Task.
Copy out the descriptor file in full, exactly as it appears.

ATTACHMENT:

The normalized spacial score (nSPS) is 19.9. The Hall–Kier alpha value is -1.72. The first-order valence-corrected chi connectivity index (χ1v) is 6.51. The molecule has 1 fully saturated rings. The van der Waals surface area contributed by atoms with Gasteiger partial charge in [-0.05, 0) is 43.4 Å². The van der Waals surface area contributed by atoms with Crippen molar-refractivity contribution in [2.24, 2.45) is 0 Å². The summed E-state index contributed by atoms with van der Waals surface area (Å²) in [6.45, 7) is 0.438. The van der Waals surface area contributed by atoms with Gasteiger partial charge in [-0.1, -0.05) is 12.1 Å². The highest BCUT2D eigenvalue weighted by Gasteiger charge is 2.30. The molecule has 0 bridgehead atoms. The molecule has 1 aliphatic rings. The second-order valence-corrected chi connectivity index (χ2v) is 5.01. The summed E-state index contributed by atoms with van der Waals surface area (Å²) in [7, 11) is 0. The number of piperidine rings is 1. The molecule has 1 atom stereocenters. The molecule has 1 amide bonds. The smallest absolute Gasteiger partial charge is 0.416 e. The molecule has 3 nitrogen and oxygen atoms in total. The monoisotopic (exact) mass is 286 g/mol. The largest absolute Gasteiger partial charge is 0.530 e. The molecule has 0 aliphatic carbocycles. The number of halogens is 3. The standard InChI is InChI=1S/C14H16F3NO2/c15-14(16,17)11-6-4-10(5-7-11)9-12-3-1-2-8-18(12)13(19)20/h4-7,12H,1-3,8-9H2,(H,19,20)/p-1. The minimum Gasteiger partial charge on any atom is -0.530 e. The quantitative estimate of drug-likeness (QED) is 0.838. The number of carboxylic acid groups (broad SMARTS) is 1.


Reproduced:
The normalized spacial score (nSPS) is 19.9. The Hall–Kier alpha value is -1.72. The first-order valence-corrected chi connectivity index (χ1v) is 6.51. The molecule has 1 fully saturated rings. The van der Waals surface area contributed by atoms with Gasteiger partial charge in [-0.05, 0) is 43.4 Å². The van der Waals surface area contributed by atoms with Crippen molar-refractivity contribution in [2.24, 2.45) is 0 Å². The summed E-state index contributed by atoms with van der Waals surface area (Å²) in [6.45, 7) is 0.438. The van der Waals surface area contributed by atoms with Gasteiger partial charge in [-0.1, -0.05) is 12.1 Å². The highest BCUT2D eigenvalue weighted by Gasteiger charge is 2.30. The molecule has 0 bridgehead atoms. The molecule has 1 aliphatic rings. The second-order valence-corrected chi connectivity index (χ2v) is 5.01. The summed E-state index contributed by atoms with van der Waals surface area (Å²) in [7, 11) is 0. The number of piperidine rings is 1. The molecule has 1 atom stereocenters. The molecule has 1 amide bonds. The smallest absolute Gasteiger partial charge is 0.416 e. The molecule has 3 nitrogen and oxygen atoms in total. The monoisotopic (exact) mass is 286 g/mol. The largest absolute Gasteiger partial charge is 0.530 e. The molecule has 0 aliphatic carbocycles. The number of halogens is 3. The standard InChI is InChI=1S/C14H16F3NO2/c15-14(16,17)11-6-4-10(5-7-11)9-12-3-1-2-8-18(12)13(19)20/h4-7,12H,1-3,8-9H2,(H,19,20)/p-1. The minimum Gasteiger partial charge on any atom is -0.530 e. The quantitative estimate of drug-likeness (QED) is 0.838. The number of carboxylic acid groups (broad SMARTS) is 1.